The theremin (originally known as the ætherphone/etherphone, thereminophone or termenvox/thereminvox) is an early electronic musical instrument controlled without physical contact by the thereminist (performer). It is named after the Westernized name of its Russian inventor, Léon Theremin, who patented the device in 1928.
The instrument's controlling section usually consists of two metal antennas that sense the relative position of the thereminist's hands and control oscillators for frequency with one hand, and amplitude (volume) with the other. The electric signals from the theremin are amplified and sent to a loudspeaker.
The present instructable uses a public available schematic created by Arthur Harrison and available here , but differ from that because it relays on commercial available power supplies and uses spherical antennas. Hence the name SPHEREMIN...
Step 1: Working Principle
Well... I'm not that expert in electronics, so if I have to trust wikipedia I'd say that "the theremin uses the heterodyne principle to generate an audio signal. The instrument's pitch circuitry includes two radio frequency oscillators set below 500 kHz to minimize radio interference. One oscillator operates at a fixed frequency. The frequency of the other oscillator is almost identical, and is controlled by the performer's distance from the pitch control antenna. The performer's hand acts as the grounded plate (the performer's body being the connection to ground) of a variable capacitor in an L-C (inductance-capacitance) circuit, which is part of the oscillator and determines its frequency."
To control volume, the performer's other hand acts as the grounded plate of another variable capacitor.
Step 2: Build It!
The circuit schematics, the relative part list as well as the detailed circuit assembly instructions are available at Art's Theremin website. Since I'm not building the power supply myself you don't need to get those parts.
The other parts you need:
- 13 cm stainless steel hollow spheres (2 pieces, ebay): you will need to drill an hole in them in order to fix them on the box. I used a dremel and drilled a keyhole shaped hole
- Mean Well RS-50-12, Switching Power Supplies 50.4W 12V 4.2A (1 piece, mouser electronics)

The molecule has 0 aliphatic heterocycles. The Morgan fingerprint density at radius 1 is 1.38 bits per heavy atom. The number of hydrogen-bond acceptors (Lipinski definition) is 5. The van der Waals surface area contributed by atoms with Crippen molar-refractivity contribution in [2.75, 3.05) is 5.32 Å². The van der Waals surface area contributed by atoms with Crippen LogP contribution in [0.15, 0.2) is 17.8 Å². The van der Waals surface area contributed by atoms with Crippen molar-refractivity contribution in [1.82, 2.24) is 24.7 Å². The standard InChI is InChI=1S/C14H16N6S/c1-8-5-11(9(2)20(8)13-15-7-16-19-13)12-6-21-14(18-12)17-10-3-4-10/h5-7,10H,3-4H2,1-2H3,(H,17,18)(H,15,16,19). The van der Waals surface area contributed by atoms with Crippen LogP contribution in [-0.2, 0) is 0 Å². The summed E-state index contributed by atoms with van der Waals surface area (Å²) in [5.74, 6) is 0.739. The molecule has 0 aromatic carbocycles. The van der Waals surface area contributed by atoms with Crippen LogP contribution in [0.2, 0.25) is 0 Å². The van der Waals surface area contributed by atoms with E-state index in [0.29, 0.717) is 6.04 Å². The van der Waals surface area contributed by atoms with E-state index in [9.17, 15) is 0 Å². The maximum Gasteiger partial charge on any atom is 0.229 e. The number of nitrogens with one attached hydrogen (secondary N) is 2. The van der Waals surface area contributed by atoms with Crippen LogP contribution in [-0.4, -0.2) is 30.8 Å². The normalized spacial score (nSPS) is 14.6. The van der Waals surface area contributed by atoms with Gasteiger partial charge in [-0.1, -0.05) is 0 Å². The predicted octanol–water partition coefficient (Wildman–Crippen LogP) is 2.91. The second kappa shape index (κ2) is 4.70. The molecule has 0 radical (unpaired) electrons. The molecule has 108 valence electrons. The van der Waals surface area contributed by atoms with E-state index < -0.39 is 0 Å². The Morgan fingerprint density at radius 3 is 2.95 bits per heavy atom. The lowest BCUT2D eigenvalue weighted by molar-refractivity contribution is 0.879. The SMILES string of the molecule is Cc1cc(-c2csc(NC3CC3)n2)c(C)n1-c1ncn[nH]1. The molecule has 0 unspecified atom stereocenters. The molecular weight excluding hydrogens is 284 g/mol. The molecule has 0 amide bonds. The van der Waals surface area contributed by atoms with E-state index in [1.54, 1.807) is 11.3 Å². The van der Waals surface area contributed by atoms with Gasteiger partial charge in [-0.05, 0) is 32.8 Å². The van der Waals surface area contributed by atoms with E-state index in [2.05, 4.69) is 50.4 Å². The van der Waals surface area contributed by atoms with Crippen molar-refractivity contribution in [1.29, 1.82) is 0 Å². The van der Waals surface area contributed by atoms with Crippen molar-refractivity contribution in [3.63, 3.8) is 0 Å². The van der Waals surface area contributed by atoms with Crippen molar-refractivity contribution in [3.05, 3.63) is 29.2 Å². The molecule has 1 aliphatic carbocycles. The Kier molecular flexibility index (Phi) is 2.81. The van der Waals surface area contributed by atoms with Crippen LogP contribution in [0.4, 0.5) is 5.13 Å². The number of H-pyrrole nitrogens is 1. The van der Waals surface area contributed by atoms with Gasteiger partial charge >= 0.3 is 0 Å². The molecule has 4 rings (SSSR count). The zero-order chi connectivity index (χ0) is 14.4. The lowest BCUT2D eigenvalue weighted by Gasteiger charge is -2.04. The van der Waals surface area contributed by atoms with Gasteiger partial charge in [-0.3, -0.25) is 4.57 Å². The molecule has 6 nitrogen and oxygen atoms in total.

- Mean Well RS-75-48, Switching Power Supplies 76.8W 48V 1.6A (1 piece, mouser electronics)
- filtered socket with switch and fuse (mouser electronics or ebay)
- perforated plate to assembly the circuit (hardware store)
- wood, hinges and spring locks to build the box
- hearphones if you want to hear anything... :)
- external amplifier and loudspeaker if you want to annoy people a lot... :)
You will find a draft 3d model for the box in the attachment (Solidworks 2013 format).
Since the design is quite different from the "standard" theremin I had to modify a couple fo things in order to get the device to work properly. In detail
- volume fix: just removed C6
- pitch fix: added 10pF capacitance in parallel with C17
After setting C5 and C24 in the proper positions (about half way) everything worked fine. I hope is the same for you! :)
Step 3: Safety Notices
The circuit described in this article uses AC mains voltage and other high voltages that can cause injury or death. It is the responsibility of the user of this circuit to be familiar with all applicable safety practices regarding its construction, testing, and use.
Some parts used in this circuit only function properly when inserted in the right direction. Always verify the orientation of polarized capacitors, diodes, rectifiers, transformers and vacuum tubes before applying power to them. Do not use a part that has been subjected to improper insertion.
The vacuum tubes in this circuit become hot and can cause burns.
Wear safety glasses and use all appropriate safety equipment when working with tools and materials. Always follow safe shop practices and obey safety rules.
Regarding the safety of your ears and hearing: do not play this instrument at a high volume, especially when using headphones. Use headphones that have a built-in volume control, and adjust the volume for a comfortable level. Hearing experts advise against the continuous, extended use of headphones.This circuit is recommended for users familiar with electronic theory and construction practices. It is recommended that suitable test equipment, including a frequency counter and oscilloscope, are available for making measurements.